Thornton Waite 176 pages softcover
The Teton Valley Branch of the Union Pacific, which ran 45.6 miles east
and south from Ashton to Victor in eastern Idaho, was completed in 1913.
In addition to once serving as a vital lifeline to communities in the
Teton Valley, the line served as a gateway to two noted tourist
destinations, the Grand Teton and Yellowstone national parks. Following
the dedication of the Grand Teton park in 1929, the UP ran passenger
trains to/from Victor in the summer months for tourists visiting the
parks. Although the line was completely abandoned by 1990, most of the
route still exists as a recreational trail. This book serves as a
tourist guide to the various locations along the current trail,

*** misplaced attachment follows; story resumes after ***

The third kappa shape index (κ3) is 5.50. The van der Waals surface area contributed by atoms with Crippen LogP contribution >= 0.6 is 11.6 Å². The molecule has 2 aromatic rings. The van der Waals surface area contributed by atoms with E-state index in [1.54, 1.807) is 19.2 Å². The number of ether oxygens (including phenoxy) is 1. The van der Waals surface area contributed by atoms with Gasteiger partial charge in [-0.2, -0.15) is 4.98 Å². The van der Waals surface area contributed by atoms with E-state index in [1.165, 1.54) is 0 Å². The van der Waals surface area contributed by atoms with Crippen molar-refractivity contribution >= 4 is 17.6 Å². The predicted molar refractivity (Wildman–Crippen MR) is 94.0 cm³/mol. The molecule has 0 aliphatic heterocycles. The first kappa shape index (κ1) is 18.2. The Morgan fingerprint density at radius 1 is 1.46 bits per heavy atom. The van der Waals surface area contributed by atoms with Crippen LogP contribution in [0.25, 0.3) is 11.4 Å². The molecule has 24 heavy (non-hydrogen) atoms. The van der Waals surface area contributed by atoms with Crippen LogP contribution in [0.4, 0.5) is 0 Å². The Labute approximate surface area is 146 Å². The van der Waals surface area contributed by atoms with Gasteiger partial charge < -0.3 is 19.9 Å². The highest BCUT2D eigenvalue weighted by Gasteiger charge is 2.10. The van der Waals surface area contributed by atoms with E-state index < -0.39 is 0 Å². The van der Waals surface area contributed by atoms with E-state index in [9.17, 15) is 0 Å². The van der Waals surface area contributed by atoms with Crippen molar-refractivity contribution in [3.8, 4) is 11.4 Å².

detailing how the railroad had served each community and what had
existed there in the way of rail facilities. It is also a general
history of this obscure but colorful railroad line. Included are full
details about tourist and ski trains to the area, rotary snow plow
trains that regularly battled huge snowfalls, and the railroad’s role in
one of the last Old West-style cattle drives to take place annually.
Details regarding three substantial bridges on the line, now part of the
recreational trail, are also included.